WD Fyfe

A Sideways Glare at Contemporary Society

Fiction IX

The Ballad of Lisa and Lacey (Part IX)
(for Part VIII click here)

And they went to Rome like two pilgrims looking for a private eternity.  The apartment was small but it had a balcony, and if you leaned the right way, you could see St. Peter’s — so the next morning they walked it.  It wasn’t very far, but they stopped at every opportunity, and by the time they found the long wall of the Vatican, the tourist lines were too long to conquer.  So they abandoned organized religion, found an alley full of trattoria and put their feet up.  They ate bread and cheese and spicy sausage, drank a couple of thick glasses of wine, and after that they were never really tourists again.

lisa and lacey1

It was easy to live in Rome.  They called themselves sisters and said they were teachers.  They drank coffee in the morning and red wine at night.  They ate and laughed and told each other stories.  They flirted with the men in the shops on their street.  They walked and got lost and walked again, seeing most of the “sites” by accident.  They discovered they liked churches, dark with Caravaggio, and weekends in the park loud with children.  They danced behind Fendi sunglasses and watched the rain from their balcony.  It was spring.  They bought flowers.  The two single beds were on opposite walls and they stayed that way.  Sometimes, Lacey would see Lisa, look at her and wonder if this was the woman she wanted — or was supposed — to be.  And without ever trying, Lisa showed Lacey the quiet confidence of power — raw and deliberate.

“Never.  It doesn’t matter what Bert thinks; he’s not going to divorce me.  I’ve got a roomful of lawyers who play golf with Satan … and win.  He’d end up with a handful of dental floss — and he knows it.”

And sometimes Lacey saw Lisa looking at her.  She’d seen that look before — boy-shy and uncertain — and that wasn’t the Lisa that Lacey wanted to see.

They thought of taking the train to Venice, but never really did it.  Although they did take a bus tour to Pompeii and had a picnic.  They went to a flower show, saw a parade, watched fireworks, and late one night, crashed somebody’s wedding and danced with the bride.  But mostly it was easy to live in Rome, and then one day, unexpectedly, it was time to go home.

Lisa left Lacey at the airport and Lacey watched her go, shouting “Arrivederci!” into the crowd. She saw Lisa’s hand in the air, laughed, turned on her heels, and with abrupt purpose, went home.

That year, Lisa came to Lacey’s graduation, sitting smiling, up front and incognito. They went for drinks after the parents went to bed.  Lacey got a job with an investment company, but the hours were brutal and she had to dress for success.  Six months later, she quit and went back to the coffee shop fulltime.  Lisa called on Christmas Eve, and in May, they went to Spain.

That year, they really were pilgrims, walking the Camino de Santiago until, muscled, tanned and tired, they caught a train south.  They bought bikinis in Malaga and spent the rest of the month drinking sangria and playing on the resort beaches of Costa del Sol.  One night, far from sober, they got tiny matching “LOL” tattoos, just below the tan line.  It was the year Tony got fired, and Lacey became assistant manager.  It was the year the parents decided to sell the house.  It was the year Ben went to Dental School.

“No, Lace. Bert isn’t Ben’s father.  Haven’t I told you that story before?  Ben’s father was a paper salesman from Chicago.  I was a senior in high school, working weekends at the plant, and this guy — you should’ve seen him, Lace! He was drop-dead gorgeous.  He drove a silver Vette and he had a smile that was just pure panty remover.  Anyway, he’s selling paper — uh — I don’t really remember the details.  But he took me to lunch and then he took me to dinner and he was from Chicago and … Don’t give me that look.  He didn’t know I was 17, and he definitely didn’t know  I was the owner’s daughter.  Besides, I kinda launched myself at him.  The poor guy really didn’t have a chance.  Anyway, a couple of months later, all hell broke loose.  Trust me, Lace, you don’t want to be rich-bitch pregnant in a small town.  It’s amazing how many faces your friends have.  So my parents and Bert’s parents got together, and we were married that summer.”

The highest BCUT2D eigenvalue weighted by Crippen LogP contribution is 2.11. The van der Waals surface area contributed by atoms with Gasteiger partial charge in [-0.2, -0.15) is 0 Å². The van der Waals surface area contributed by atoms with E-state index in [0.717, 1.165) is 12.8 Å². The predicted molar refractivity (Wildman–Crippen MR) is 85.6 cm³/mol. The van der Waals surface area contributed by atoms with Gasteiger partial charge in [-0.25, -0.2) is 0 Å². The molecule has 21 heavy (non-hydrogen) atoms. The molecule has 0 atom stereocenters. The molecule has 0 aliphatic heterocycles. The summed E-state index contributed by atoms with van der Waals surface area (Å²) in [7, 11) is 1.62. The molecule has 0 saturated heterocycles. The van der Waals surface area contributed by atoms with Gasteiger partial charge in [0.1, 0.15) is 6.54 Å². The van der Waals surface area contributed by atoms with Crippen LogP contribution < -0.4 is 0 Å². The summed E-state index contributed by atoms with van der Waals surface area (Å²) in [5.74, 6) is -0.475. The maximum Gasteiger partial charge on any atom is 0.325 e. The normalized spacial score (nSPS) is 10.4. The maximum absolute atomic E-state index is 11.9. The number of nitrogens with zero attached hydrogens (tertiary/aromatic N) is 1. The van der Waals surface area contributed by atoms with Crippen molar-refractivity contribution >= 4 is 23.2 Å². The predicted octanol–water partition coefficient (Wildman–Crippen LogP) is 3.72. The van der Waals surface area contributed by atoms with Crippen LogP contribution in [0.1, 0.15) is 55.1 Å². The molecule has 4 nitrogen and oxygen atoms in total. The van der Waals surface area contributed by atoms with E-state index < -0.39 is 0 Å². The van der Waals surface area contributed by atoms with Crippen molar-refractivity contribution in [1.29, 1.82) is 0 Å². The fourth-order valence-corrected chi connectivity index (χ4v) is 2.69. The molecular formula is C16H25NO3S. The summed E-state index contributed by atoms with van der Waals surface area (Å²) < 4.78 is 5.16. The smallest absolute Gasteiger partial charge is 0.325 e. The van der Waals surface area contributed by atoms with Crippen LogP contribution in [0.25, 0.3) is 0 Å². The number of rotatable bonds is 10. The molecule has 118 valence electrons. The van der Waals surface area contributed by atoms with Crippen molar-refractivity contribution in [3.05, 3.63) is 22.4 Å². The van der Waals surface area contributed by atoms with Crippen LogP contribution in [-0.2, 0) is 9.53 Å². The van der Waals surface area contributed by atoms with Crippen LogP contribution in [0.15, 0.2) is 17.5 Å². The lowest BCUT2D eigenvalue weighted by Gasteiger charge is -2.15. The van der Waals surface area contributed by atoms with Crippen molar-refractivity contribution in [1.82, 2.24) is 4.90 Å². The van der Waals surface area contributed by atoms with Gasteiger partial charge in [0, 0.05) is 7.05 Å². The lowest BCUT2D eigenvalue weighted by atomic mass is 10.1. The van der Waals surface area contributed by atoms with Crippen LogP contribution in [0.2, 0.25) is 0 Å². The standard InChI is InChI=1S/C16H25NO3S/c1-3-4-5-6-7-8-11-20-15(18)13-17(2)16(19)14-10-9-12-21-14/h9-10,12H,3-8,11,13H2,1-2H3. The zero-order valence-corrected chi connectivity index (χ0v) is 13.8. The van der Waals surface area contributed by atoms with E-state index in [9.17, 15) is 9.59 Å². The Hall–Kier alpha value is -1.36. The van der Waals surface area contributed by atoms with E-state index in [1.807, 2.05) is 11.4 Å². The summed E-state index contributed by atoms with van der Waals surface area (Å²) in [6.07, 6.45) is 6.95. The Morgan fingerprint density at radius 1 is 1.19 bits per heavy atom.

“What about Ben?  Does he know?”

“Well, since Bert and I are the only ones left who actually know the truth, we decided to just leave it alone.  Sometimes the truth isn’t the best way to go.”

The next year they went to Amsterdam, or was it London?  London — then Amsterdam?  Amsterdam, then London?  Lacey couldn’t remember without thinking hard.  But somehow that’s what happened; somewhere, without Lacey realizing it, the years just starting clicking away.  Ben finished school and went to work with his father.  The parents did sell the house and moved into that stupid condo nobody liked.  Jerry and Jennifer had another baby.  Wayne and Madison split up, got back together and finally divorced for good.  Courtney got accepted at UCLA, moved to California and Lisa cried and cried and cried on the telephone.  And somewhere, after Amsterdam (or was it London?) unable to control herself, Lacey found a lesbian lover — in fact, more than one.  In fact, now that Lacey thought about it, quite a few more than one.  It wasn’t that she felt the need especially, or even cared, but it just seemed like the right thing to do.

 

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2 comments on “Fiction IX

  1. Pingback: Fiction X | WD Fyfe

  2. Rustic Recluse
    May 13, 2016

    Oh so I got it wrong. They met. And all these are a good logical flow of events, really.

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This entry was posted on April 29, 2016 by in Fiction, Fiction Friday and tagged , , , .
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